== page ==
|CARDIOVASCULAR AND LIPID|
|The effects of estrogen on the cardiovascular system are complicated. There is good evidence that estrogens increase HDL and decrease LDL cholesterol. In primate models, estrogen has been shown to have beneficial effects on the development of arteriosclerotic plaques in the coronary arteries, which were independent of the effects on the lipids. Estrogen also modulates vasoreactivity in human studies.
There is a discrepancy between long-term observations of women who decided to take estrogens, and relatively short-term randomized trials. The observations have strongly suggested a benefit of estrogen on cardiovascular disease. The Women's Health Initiative results were described above, showing negative effects of estrogen-progestin and neutral effects of estrogen alone and beneficial effects of estrogen alone in the younger women. There are several theories to explain these differences, and so far none have been proven, although some are more popular than others.
|Unopposed estrogen increases the risk of endometrial cancer from 1/1000/year to about 6/1000/year. This type of cancer has a high cure rate with hysterectomy. The rate of endometrial hyperplasia is 34% over 3 years. In women taking postmenopausal hormones, there is a trade-off between breast cancer and endometrial cancer.|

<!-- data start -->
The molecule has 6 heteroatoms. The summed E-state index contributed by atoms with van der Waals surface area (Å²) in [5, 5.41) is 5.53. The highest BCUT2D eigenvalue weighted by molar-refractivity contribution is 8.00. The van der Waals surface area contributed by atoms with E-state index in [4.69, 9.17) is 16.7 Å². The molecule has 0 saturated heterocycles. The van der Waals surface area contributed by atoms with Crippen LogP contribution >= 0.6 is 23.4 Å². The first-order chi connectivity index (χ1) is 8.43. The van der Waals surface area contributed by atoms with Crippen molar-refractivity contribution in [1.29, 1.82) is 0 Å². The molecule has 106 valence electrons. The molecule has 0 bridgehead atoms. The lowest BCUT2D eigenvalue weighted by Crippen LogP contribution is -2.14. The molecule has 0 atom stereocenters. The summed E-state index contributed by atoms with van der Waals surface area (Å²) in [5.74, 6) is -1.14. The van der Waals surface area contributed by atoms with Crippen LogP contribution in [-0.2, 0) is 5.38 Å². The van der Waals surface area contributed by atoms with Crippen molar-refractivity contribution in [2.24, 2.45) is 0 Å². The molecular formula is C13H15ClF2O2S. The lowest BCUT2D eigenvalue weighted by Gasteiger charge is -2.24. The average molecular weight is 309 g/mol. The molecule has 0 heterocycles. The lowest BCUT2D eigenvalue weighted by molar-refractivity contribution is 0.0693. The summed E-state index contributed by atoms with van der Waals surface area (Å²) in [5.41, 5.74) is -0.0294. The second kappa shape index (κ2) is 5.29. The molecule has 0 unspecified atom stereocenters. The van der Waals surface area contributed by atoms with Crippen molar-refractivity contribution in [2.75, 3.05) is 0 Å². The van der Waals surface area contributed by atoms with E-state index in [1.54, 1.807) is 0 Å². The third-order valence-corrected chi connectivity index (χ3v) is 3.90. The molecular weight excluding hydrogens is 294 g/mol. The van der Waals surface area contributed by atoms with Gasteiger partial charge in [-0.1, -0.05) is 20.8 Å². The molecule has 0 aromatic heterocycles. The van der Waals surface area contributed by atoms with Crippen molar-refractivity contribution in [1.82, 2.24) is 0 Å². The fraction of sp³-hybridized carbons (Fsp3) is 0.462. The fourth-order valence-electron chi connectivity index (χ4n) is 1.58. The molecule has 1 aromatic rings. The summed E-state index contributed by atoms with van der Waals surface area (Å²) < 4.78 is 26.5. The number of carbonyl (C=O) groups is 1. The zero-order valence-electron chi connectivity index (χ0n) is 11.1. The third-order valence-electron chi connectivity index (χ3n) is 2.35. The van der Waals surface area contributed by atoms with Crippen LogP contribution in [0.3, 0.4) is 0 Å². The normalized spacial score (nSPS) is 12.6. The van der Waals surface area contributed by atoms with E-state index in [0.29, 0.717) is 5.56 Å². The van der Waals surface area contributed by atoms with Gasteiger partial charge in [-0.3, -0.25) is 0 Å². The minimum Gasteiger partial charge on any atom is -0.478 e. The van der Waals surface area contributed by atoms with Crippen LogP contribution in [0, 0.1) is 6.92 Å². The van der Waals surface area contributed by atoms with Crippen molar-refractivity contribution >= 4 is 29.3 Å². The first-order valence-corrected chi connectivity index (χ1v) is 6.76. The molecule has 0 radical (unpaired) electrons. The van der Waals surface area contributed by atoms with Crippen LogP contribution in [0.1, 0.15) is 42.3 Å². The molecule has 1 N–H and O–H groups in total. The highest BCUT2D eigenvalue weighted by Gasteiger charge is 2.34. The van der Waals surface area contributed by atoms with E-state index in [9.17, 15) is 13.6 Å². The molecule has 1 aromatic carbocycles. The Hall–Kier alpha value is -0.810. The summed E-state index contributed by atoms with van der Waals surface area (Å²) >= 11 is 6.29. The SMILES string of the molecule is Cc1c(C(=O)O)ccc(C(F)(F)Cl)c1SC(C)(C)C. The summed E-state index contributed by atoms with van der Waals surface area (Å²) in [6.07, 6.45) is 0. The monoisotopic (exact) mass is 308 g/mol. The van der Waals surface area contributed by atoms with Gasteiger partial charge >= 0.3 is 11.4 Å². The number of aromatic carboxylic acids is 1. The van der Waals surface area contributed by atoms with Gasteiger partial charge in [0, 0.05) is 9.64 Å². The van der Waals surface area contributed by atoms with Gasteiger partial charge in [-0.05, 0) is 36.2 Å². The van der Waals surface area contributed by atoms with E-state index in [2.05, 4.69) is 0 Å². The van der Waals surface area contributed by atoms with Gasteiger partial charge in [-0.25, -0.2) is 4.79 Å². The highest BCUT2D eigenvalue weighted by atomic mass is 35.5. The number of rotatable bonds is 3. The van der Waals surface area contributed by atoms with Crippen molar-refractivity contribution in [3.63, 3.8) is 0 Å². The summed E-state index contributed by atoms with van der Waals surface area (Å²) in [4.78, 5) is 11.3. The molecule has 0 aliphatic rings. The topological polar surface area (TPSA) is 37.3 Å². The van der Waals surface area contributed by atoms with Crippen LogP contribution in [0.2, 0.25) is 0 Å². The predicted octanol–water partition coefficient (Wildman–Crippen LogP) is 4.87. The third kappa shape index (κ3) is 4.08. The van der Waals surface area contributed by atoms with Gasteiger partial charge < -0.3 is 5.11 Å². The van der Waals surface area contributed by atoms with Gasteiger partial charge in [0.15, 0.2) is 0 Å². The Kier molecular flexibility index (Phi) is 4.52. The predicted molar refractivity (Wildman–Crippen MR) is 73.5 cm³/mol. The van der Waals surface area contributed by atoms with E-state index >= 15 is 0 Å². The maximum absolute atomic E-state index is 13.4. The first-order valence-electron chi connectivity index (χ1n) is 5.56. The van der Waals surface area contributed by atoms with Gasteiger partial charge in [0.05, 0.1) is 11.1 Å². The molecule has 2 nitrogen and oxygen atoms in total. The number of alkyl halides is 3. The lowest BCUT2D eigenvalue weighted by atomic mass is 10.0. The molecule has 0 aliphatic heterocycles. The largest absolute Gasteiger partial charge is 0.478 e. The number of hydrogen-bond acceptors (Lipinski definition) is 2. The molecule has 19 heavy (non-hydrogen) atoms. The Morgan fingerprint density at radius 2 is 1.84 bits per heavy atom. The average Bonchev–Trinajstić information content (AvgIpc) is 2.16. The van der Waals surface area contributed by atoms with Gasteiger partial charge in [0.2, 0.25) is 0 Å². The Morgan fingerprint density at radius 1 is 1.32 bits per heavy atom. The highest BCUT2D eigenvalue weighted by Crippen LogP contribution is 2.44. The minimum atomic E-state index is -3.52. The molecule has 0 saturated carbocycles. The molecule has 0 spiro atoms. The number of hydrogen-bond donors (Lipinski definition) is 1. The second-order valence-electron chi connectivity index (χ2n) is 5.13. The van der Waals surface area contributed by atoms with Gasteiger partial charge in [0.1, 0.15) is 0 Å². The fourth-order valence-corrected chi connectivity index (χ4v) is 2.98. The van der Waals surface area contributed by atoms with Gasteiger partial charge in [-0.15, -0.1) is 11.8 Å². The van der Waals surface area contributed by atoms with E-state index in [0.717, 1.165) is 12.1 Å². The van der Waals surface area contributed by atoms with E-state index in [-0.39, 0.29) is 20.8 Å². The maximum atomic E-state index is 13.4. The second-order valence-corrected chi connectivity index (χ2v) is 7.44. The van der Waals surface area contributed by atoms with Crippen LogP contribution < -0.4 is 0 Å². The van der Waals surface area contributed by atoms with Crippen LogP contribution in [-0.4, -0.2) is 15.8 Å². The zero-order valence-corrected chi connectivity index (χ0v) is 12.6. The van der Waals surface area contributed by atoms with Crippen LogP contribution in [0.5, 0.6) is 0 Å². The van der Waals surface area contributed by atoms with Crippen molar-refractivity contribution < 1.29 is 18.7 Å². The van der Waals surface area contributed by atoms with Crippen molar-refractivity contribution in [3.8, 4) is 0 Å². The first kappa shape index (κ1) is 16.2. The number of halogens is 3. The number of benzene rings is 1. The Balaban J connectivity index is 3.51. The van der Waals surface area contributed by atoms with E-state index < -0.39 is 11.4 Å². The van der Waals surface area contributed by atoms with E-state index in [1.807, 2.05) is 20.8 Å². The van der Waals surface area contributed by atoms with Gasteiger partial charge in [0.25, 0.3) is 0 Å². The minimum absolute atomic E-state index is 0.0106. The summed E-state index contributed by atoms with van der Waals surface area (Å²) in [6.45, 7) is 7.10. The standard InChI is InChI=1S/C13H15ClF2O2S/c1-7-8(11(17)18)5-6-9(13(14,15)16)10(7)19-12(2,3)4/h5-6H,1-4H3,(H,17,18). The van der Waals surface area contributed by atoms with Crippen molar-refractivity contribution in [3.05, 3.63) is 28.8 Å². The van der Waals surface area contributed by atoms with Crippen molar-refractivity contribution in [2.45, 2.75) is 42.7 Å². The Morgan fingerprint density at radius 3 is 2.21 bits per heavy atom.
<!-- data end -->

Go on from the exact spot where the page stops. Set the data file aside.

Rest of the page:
|Estrogens increase some of the proteins in the clotting cascade. This causes measurable changes in laboratory tests of coagulation but only minor clinical adverse events. Several studies ( Perez Gutthann, Varas-Lorenzo, Miller) have suggested that the incidence of thrombophlebitis increased with estrogen, especially during the first year of therapy. The annual risk was 1.3 cases per 10,000 women who didn't use estrogen and 2.6 cases per 10,000 women using estrogen. The Women's Health Initiative also found an increased relative risk of venous thromboembolism (16 per 10,000/yr without and 34 per 10,000/yr with hormones). Estrogens should not be used in women with a history of coagulopathy, although a remote history of a single episode of thrombophlebitis associated with surgery, trauma or pregnancy is not a contraindication. The recent HERS study showed a higher incidence of thrombophlebitis in women who already had coronary artery disease. Again, women in the estrogen group had about twice as many side effects related to this than women in the placebo group.|